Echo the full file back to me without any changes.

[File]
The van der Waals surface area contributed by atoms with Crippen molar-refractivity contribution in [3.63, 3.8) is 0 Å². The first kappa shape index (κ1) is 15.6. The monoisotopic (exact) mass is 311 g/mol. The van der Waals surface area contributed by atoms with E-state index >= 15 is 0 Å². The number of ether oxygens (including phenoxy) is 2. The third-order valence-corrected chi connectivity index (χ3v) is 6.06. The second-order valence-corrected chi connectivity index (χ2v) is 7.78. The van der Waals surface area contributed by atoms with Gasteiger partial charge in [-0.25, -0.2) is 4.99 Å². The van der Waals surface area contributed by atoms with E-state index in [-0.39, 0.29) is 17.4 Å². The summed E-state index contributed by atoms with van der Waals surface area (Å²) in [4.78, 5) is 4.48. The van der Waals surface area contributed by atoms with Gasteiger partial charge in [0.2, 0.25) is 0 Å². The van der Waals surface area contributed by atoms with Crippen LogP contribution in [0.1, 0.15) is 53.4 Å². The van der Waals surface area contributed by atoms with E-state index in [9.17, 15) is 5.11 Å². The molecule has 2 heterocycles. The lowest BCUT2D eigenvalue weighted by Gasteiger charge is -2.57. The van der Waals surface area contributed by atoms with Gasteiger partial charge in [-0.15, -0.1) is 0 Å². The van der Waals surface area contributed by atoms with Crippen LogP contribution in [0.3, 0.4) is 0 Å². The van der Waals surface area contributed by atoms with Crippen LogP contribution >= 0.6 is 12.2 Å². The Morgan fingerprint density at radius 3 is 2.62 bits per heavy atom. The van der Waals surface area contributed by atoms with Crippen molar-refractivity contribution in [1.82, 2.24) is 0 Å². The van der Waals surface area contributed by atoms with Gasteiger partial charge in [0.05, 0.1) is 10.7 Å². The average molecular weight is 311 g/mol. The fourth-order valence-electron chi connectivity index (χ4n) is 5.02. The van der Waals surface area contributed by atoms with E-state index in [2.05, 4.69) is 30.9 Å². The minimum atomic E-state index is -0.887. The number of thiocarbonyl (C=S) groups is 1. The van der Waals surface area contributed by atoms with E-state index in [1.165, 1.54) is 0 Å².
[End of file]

The van der Waals surface area contributed by atoms with Crippen molar-refractivity contribution in [3.63, 3.8) is 0 Å². The first kappa shape index (κ1) is 15.6. The monoisotopic (exact) mass is 311 g/mol. The van der Waals surface area contributed by atoms with E-state index >= 15 is 0 Å². The number of ether oxygens (including phenoxy) is 2. The third-order valence-corrected chi connectivity index (χ3v) is 6.06. The second-order valence-corrected chi connectivity index (χ2v) is 7.78. The van der Waals surface area contributed by atoms with Gasteiger partial charge in [-0.25, -0.2) is 4.99 Å². The van der Waals surface area contributed by atoms with E-state index in [-0.39, 0.29) is 17.4 Å². The summed E-state index contributed by atoms with van der Waals surface area (Å²) in [4.78, 5) is 4.48. The van der Waals surface area contributed by atoms with Gasteiger partial charge in [0.2, 0.25) is 0 Å². The van der Waals surface area contributed by atoms with Crippen LogP contribution in [0.1, 0.15) is 53.4 Å². The van der Waals surface area contributed by atoms with E-state index in [9.17, 15) is 5.11 Å². The molecule has 2 heterocycles. The lowest BCUT2D eigenvalue weighted by Gasteiger charge is -2.57. The van der Waals surface area contributed by atoms with Gasteiger partial charge in [-0.15, -0.1) is 0 Å². The van der Waals surface area contributed by atoms with Crippen LogP contribution in [0.3, 0.4) is 0 Å². The van der Waals surface area contributed by atoms with Crippen LogP contribution >= 0.6 is 12.2 Å². The Morgan fingerprint density at radius 3 is 2.62 bits per heavy atom. The van der Waals surface area contributed by atoms with Crippen molar-refractivity contribution in [1.82, 2.24) is 0 Å². The van der Waals surface area contributed by atoms with Gasteiger partial charge in [0.05, 0.1) is 10.7 Å². The average molecular weight is 311 g/mol. The fourth-order valence-electron chi connectivity index (χ4n) is 5.02. The van der Waals surface area contributed by atoms with E-state index in [2.05, 4.69) is 30.9 Å². The minimum atomic E-state index is -0.887. The number of thiocarbonyl (C=S) groups is 1. The van der Waals surface area contributed by atoms with E-state index in [1.165, 1.54) is 0 Å².